refers to a period (May 1943) in the Battle of the Atlantic campaign during World War II
World War II, or the Second World War , was a global conflict lasting from 1939 to 1945, involving most of the world's nations—including all of the great powers—eventually forming two opposing military alliances: the Allies and the Axis...
, when the German
The Kriegsmarine was the name of the German Navy during the Nazi regime . It superseded the Kaiserliche Marine of World War I and the post-war Reichsmarine. The Kriegsmarine was one of three official branches of the Wehrmacht, the unified armed forces of Nazi Germany.The Kriegsmarine grew rapidly...
U-boat arm (U-Bootwaffe
) suffered high casualties with fewer Allied ships sunk; it is considered a turning point in the Battle of the Atlantic.
After February battles around convoys SC 118
Convoy SC-118 was the 118th of the numbered series of World War II Slow Convoys of merchant ships from Sydney, Cape Breton Island to Liverpool.-Prelude:...
, ON 166, and UC 1, Black May was the culmination of the March thru May 1943 crisis in the Battle of the Atlantic.
March had seen the U-boat offensive reach its peak, with a series of major convoy battles, first around convoys HX 228
HX 228 was a North Atlantic convoy of the HX series which ran during the battle of the Atlantic in World War II. It was one of 4 convoy battles that occurred during the crisis month of March 1943 and is notable for seeing the loss of the Escort Group leader Cdr AA "Harry" Tait.-Prelude:HX 228 was...
, SC 121, and UGS 6; then followed the battle for HX229/SC122
The battle around convoys HX 229 and SC 122 occurred during March 1943 in the Battle of the Atlantic, and was the largest convoy battle of World War II. British merchant shipping was formed into convoys for protection against...
, the largest convoy battle of the war.
Allied losses for March totalled 120 ships of 693000 LT (704,122.7 t), of which 82 (476000 LT (483,639.8 t)) were lost in the Atlantic. The UBW lost 12 U-boats during this time.
A Royal Navy report later concluded “ The Germans never came so near to disrupting communications between the New World and the Old as in the first twenty days of March 1943” ,.
April saw some respite for the allies, as UBW was unable to maintain such a large presence in the Atlantic in April. Many of the boats heavily involved in March had withdrawn for replenishing; nevertheless the boats still operational in the month remained active.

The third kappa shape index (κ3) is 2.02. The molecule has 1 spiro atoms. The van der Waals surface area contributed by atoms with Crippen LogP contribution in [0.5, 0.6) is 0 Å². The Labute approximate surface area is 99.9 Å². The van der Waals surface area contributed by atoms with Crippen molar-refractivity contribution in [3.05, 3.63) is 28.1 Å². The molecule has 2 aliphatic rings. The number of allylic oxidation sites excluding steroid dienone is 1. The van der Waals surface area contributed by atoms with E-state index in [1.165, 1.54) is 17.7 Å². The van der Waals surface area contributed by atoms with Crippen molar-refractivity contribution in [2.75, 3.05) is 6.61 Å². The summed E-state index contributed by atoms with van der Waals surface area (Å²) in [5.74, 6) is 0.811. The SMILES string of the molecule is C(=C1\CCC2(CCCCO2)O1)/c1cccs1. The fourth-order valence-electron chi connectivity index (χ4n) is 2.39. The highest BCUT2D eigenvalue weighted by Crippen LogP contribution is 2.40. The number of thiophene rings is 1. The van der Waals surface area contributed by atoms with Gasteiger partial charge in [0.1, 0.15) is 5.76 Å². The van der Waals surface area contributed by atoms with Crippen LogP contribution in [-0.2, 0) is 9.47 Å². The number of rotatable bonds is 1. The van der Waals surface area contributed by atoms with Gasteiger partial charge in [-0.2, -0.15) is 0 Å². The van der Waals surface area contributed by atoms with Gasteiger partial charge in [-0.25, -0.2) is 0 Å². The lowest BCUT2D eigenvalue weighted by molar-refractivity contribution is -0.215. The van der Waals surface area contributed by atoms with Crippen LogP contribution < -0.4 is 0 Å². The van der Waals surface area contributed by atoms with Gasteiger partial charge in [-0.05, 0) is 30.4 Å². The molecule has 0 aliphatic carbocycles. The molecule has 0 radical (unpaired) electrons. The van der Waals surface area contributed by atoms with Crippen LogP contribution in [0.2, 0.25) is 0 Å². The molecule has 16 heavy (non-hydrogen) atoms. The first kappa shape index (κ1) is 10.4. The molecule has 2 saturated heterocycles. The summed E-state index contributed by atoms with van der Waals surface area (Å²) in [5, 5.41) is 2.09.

A particular shock at the end of April was the attack by U-515
on convoy TS.37, which saw the loss of four tankers in three minutes, and another three over the next six hours.
Allied losses in April were 64 ships totalling 345000 LT (350,537.3 t); 39 ships (235000 LT (238,771.8 t)) were lost in the Atlantic. UBW lost 15 boats from all causes.
However, the following month saw the strategic and tactical advantage swing to the allies, where it remained for the rest of the campaign.
May opened with the battle for ONS 5
ONS 5 was a North Atlantic convoy during the battle of the Atlantic in World War II; the battle surrounding it in May 1943 is regarded as the turning point of the Atlantic campaign....
, a hard-fought clash which saw heavy losses on both sides; 12 ships were lost for the loss of six U-boats. But the tactical improvements of the escorts began to take effect;
The next three convoys attacked saw seven ships sunk, for the loss of seven U-boats.
Finally, convoy SC 130 saw five U-boats sunk (Admiral Dönitz's son Peter was among those lost aboard U-954
) without loss to the convoy.
Shaken by this, Admiral Dönitz ordered a retreat from the Atlantic, in order to recoup; the U-boats were unable to return to the fray in significant numbers until Autumn, and never regained the initiative.
Total allied losses in May were 58 ships of 299000 LT (303,799 t), of which 34 ships (134000 LT (136,150.7 t)) were lost in the Atlantic.
May 1943 saw the U-boat strength reach its peak, with 240 operational U-boats of which 118 were at sea, yet the sinking of allied ships continued to decline. May 1943 also saw the greatest losses suffered by U-boats up to that time, with 41 being destroyed in May 1943 — 25% of the operational U-boats.
On 24 May 1943, Karl Dönitz
Karl Dönitz was a German naval commander during World War II. He started his career in the German Navy during World War I. In 1918, while he was in command of , the submarine was sunk by British forces and Dönitz was taken prisoner...
— shocked at the defeat suffered by the U-boats — ordered a temporary halt to the U-boat campaign; most were withdrawn from operational service.
May had seen a drop in allied losses coupled with a disastrous rise in U-boat losses;
18 boats were lost in convoy battles in the Atlantic in the month, 14 were lost to air patrols; six of these in the Bay of Biscay. With losses in other theatres, accident, or other causes, the total loss to the U-boat arm in May was 43 boats.